Jazz Dance Theatre
by Howard Lawes
Howard Lawes reviews recent performances where Jazz and Dance come together and shares a variety of videos to illustrate the works that have been and are currently taking place:
UK dance fans were recently treated to a season of performances from the Alvin Ailey American Dance Theater, the pre-eminent dance company in its field that was formed in 1969 and dedicated to enriching the American modern dance heritage and preserving the uniqueness of the African-American cultural experience. The music that accompanies the dance also highlights African-American culture featuring traditional spiritual, gospel and jazz music. The most famous work, choreographed by Alvin Ailey, and featured at many performances is Revelations (1960) with dancing to songs like Wade In The Water and Rocka My Soul In The Bosom Of Abraham.
During their residency at Sadler's Wells the company performed four different programmes, entitled Contemporary Voices, Modern Masters, Ailey Classics and 21st Century Creations. Some of the classic works within these programmes included The River in which "The grandeur of the dancing is matched by the music, and was Duke Ellington’s first symphonic score written for dance. Ailey and Ellington collaborated closely on the piece", and Cry, a work Alvin Ailey dedicated to "all Black women everywhere--especially our mothers" with music by Alice Coltrane, Laura Nyro and Chuck Griffin. It seems that Duke Ellington's music is particularly suitable for dance and it is used to great effect in an elegant and flirtatious work called Pas de Duke that features Such Sweet Thunder (1957), Sonnet for Ceasar (1975), Sonnet for Hank Cinq (1957), Unclothed Woman (1948) and Old Man's Blues (1930).
Here is a taste of dances from Pas de Duke
Other works to feature jazz composers are In A Sentimental Mood which apart from the Ellington title track (1935) includes Ornette Coleman's Lonely Woman (1959) and Four Four which is danced to Wynton Marsalis's Delfaeyo's Dilemma (1985).
All the programmes were greeted with rapturous applause from enthusiastic audiences who are no doubt looking forward to the company's next tour. In addition to the Sadler's Wells performances, Alvin Ailey II continues to tour the UK with upcoming performances in Birmingham, Norwich, Nottingham, Salford, Bradford, Hull, Newcastle and Inverness during October (details are here). Founded in 1974, Alvin Ailey II embodies Ailey's pioneering mission to establish an extended cultural community that provides dance performances, training, and community programs for all people. "Ailey II is universally renowned for merging the spirit and energy of the country’s best early-career dance talent with the passion and creative vision of today’s most outstanding and emerging choreographers".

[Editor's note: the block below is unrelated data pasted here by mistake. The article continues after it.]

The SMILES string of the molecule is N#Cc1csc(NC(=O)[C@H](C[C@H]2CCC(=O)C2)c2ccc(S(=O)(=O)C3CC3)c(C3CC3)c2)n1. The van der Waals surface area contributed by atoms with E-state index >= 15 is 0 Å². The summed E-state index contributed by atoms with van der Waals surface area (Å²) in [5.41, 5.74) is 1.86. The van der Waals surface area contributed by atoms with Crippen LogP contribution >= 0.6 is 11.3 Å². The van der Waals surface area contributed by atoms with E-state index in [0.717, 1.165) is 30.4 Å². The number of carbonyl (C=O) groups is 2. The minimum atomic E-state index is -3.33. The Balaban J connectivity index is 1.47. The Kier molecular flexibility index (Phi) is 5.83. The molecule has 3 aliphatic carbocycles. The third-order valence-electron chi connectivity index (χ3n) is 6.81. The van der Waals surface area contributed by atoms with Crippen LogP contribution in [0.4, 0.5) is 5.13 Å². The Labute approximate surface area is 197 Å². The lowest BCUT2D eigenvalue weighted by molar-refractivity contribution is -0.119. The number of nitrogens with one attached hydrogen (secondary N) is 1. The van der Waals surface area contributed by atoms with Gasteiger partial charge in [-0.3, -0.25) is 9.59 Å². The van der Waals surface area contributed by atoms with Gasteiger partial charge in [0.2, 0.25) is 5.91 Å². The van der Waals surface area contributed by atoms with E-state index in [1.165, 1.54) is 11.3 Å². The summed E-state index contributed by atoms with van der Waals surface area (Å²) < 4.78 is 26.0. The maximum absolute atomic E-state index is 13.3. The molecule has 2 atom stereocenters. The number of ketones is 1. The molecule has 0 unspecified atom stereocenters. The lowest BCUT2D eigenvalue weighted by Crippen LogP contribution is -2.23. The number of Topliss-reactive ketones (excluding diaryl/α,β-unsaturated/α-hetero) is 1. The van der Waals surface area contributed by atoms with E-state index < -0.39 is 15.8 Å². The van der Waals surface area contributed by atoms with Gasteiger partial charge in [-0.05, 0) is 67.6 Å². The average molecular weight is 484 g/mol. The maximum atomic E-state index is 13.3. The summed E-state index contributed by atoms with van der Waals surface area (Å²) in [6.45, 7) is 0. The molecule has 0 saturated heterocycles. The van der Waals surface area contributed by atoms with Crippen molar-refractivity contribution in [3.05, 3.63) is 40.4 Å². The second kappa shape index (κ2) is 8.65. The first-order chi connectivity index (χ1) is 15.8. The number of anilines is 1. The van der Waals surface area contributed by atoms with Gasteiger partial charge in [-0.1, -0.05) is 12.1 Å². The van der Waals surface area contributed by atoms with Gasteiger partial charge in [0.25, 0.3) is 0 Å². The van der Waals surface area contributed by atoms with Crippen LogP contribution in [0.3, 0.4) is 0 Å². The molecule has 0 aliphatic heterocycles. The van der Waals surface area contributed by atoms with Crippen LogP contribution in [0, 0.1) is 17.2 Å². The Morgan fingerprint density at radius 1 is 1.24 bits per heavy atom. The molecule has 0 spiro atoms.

Earlier in the year over two weekends, Jazz Arts ReWIRED included opportunities for dance practitioners, teachers, dancers and jazz enthusiasts to participate, learn and appreciate an exciting programme of Jazz Dance. Dance styles included African Dance, Authentic Lindy Hop, Musical Theatre, Creative Jazz Theatre Repertoire and the Jazz-Funk vibes of Locking (Locking is a style of funk dance, which is today also associated with hip hop and involves freezing the action briefly before continuing the dance as before - here is an example). The event, showcased at The Place in London, presented a unique evening of Jazz Dance Theatre and Music, entitled Up Close & Personal shining the spotlight on the creativity and artistry of independent UK jazz dance theatre exponents. The event was reviewed in Dance Art Journal by Stephanie Burrell: "This evening of Jazz Dance artistry in all its shifting and varied forms was a testament to the rich dance ecology in London and the UK. Dollie Henry MBE and Paul Jenkins in partnership with The Place created a space where the history of Jazz Dance and music was honoured and recognised; a social dance with African, European and American roots. Through the explicit referencing to the progenitors of this cultural movement and shout-out to community, they held space for an almost magical atmosphere where a 20th Century Broadway revue felt palpable whilst (jazz)-hands felt firmly on the pulse of the unique London / UK scene". Here is BOP Jazz Theatre - dancing 'All Blues' filmed at 'Up Close & Personal at The Place 3 June 2023. During intervals and after the show further entertainment was provided by a band led by guitarist Jo Caleb that featured Ezra Collective trumpeter Ife Ogunjobi who will be performing at the EFG London Jazz Festival.